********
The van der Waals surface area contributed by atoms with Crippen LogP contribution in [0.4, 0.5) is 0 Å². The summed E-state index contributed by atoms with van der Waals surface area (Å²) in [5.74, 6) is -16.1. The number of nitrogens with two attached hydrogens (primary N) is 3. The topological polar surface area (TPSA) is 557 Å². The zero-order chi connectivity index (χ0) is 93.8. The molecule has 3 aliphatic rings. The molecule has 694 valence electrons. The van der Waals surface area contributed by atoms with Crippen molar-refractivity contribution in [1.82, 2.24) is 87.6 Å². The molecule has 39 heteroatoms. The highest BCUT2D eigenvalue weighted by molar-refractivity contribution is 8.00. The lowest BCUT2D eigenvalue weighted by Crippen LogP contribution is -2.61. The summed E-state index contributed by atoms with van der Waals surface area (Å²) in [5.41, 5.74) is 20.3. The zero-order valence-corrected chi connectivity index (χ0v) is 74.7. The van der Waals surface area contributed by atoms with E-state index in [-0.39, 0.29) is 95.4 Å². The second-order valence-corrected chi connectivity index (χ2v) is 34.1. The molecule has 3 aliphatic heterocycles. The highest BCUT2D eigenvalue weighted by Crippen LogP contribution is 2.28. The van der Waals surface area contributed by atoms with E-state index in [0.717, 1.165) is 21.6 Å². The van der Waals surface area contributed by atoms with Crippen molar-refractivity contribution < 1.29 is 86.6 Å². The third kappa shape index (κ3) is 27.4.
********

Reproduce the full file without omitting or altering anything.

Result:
The van der Waals surface area contributed by atoms with Crippen LogP contribution in [0.4, 0.5) is 0 Å². The summed E-state index contributed by atoms with van der Waals surface area (Å²) in [5.74, 6) is -16.1. The number of nitrogens with two attached hydrogens (primary N) is 3. The topological polar surface area (TPSA) is 557 Å². The zero-order chi connectivity index (χ0) is 93.8. The molecule has 3 aliphatic rings. The molecule has 694 valence electrons. The van der Waals surface area contributed by atoms with Crippen molar-refractivity contribution in [1.82, 2.24) is 87.6 Å². The molecule has 39 heteroatoms. The highest BCUT2D eigenvalue weighted by molar-refractivity contribution is 8.00. The lowest BCUT2D eigenvalue weighted by Crippen LogP contribution is -2.61. The summed E-state index contributed by atoms with van der Waals surface area (Å²) in [5.41, 5.74) is 20.3. The zero-order valence-corrected chi connectivity index (χ0v) is 74.7. The van der Waals surface area contributed by atoms with E-state index in [-0.39, 0.29) is 95.4 Å². The second-order valence-corrected chi connectivity index (χ2v) is 34.1. The molecule has 3 aliphatic heterocycles. The highest BCUT2D eigenvalue weighted by Crippen LogP contribution is 2.28. The van der Waals surface area contributed by atoms with E-state index in [0.717, 1.165) is 21.6 Å². The van der Waals surface area contributed by atoms with Crippen molar-refractivity contribution < 1.29 is 86.6 Å². The third kappa shape index (κ3) is 27.4.